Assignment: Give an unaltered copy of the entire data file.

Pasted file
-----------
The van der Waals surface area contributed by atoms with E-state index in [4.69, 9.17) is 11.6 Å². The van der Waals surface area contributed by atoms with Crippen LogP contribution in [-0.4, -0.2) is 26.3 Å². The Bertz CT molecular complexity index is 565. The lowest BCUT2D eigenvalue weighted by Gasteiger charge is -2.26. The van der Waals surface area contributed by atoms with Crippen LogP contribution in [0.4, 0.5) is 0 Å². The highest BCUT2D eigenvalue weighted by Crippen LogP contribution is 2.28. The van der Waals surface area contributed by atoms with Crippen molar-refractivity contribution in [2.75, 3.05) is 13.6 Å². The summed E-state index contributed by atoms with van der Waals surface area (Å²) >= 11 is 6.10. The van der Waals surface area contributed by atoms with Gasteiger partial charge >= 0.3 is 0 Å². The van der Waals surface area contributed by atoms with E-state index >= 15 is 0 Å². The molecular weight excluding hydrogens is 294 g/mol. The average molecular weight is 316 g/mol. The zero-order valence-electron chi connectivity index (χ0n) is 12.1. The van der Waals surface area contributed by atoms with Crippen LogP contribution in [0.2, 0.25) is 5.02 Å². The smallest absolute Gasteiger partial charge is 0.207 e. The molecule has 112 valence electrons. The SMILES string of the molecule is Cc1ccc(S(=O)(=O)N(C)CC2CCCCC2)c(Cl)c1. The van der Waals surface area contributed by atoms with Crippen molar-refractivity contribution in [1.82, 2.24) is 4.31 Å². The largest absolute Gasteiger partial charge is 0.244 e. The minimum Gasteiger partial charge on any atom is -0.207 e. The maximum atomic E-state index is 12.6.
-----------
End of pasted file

The van der Waals surface area contributed by atoms with E-state index in [4.69, 9.17) is 11.6 Å². The van der Waals surface area contributed by atoms with Crippen LogP contribution in [-0.4, -0.2) is 26.3 Å². The Bertz CT molecular complexity index is 565. The lowest BCUT2D eigenvalue weighted by Gasteiger charge is -2.26. The van der Waals surface area contributed by atoms with Crippen LogP contribution in [0.4, 0.5) is 0 Å². The highest BCUT2D eigenvalue weighted by Crippen LogP contribution is 2.28. The van der Waals surface area contributed by atoms with Crippen molar-refractivity contribution in [2.75, 3.05) is 13.6 Å². The summed E-state index contributed by atoms with van der Waals surface area (Å²) >= 11 is 6.10. The van der Waals surface area contributed by atoms with Gasteiger partial charge >= 0.3 is 0 Å². The van der Waals surface area contributed by atoms with E-state index >= 15 is 0 Å². The molecular weight excluding hydrogens is 294 g/mol. The average molecular weight is 316 g/mol. The zero-order valence-electron chi connectivity index (χ0n) is 12.1. The van der Waals surface area contributed by atoms with Crippen LogP contribution in [0.2, 0.25) is 5.02 Å². The smallest absolute Gasteiger partial charge is 0.207 e. The molecule has 112 valence electrons. The SMILES string of the molecule is Cc1ccc(S(=O)(=O)N(C)CC2CCCCC2)c(Cl)c1. The van der Waals surface area contributed by atoms with Crippen molar-refractivity contribution in [1.82, 2.24) is 4.31 Å². The largest absolute Gasteiger partial charge is 0.244 e. The minimum Gasteiger partial charge on any atom is -0.207 e. The maximum atomic E-state index is 12.6.